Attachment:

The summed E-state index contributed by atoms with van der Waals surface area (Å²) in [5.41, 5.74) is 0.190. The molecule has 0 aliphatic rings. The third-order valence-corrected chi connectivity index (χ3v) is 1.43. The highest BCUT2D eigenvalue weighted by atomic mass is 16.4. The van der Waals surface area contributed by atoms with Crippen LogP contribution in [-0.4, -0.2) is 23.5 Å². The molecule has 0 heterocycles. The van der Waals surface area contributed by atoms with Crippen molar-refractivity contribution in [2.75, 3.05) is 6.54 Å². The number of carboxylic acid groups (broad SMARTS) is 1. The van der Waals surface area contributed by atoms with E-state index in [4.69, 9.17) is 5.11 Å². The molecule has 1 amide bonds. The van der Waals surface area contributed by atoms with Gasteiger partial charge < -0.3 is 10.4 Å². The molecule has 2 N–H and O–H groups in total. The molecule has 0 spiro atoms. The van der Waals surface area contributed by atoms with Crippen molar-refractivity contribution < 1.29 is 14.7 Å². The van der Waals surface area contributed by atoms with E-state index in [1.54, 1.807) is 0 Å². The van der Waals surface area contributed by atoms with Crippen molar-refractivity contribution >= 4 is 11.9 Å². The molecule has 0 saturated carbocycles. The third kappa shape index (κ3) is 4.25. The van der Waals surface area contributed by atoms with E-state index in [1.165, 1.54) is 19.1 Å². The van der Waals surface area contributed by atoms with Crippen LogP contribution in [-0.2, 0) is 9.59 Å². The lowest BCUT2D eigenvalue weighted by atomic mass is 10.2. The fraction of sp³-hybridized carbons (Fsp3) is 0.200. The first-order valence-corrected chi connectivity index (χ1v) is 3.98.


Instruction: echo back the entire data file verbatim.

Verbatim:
The summed E-state index contributed by atoms with van der Waals surface area (Å²) in [5.41, 5.74) is 0.190. The molecule has 0 aliphatic rings. The third-order valence-corrected chi connectivity index (χ3v) is 1.43. The highest BCUT2D eigenvalue weighted by atomic mass is 16.4. The van der Waals surface area contributed by atoms with Crippen LogP contribution in [-0.4, -0.2) is 23.5 Å². The molecule has 0 heterocycles. The van der Waals surface area contributed by atoms with Crippen molar-refractivity contribution in [2.75, 3.05) is 6.54 Å². The number of carboxylic acid groups (broad SMARTS) is 1. The van der Waals surface area contributed by atoms with E-state index in [4.69, 9.17) is 5.11 Å². The molecule has 1 amide bonds. The van der Waals surface area contributed by atoms with Gasteiger partial charge < -0.3 is 10.4 Å². The molecule has 2 N–H and O–H groups in total. The molecule has 0 spiro atoms. The van der Waals surface area contributed by atoms with Crippen molar-refractivity contribution < 1.29 is 14.7 Å². The van der Waals surface area contributed by atoms with E-state index in [1.54, 1.807) is 0 Å². The van der Waals surface area contributed by atoms with Crippen molar-refractivity contribution >= 4 is 11.9 Å². The molecule has 0 saturated carbocycles. The third kappa shape index (κ3) is 4.25. The van der Waals surface area contributed by atoms with E-state index in [1.165, 1.54) is 19.1 Å². The van der Waals surface area contributed by atoms with Crippen LogP contribution in [-0.2, 0) is 9.59 Å². The lowest BCUT2D eigenvalue weighted by atomic mass is 10.2. The fraction of sp³-hybridized carbons (Fsp3) is 0.200. The first-order valence-corrected chi connectivity index (χ1v) is 3.98.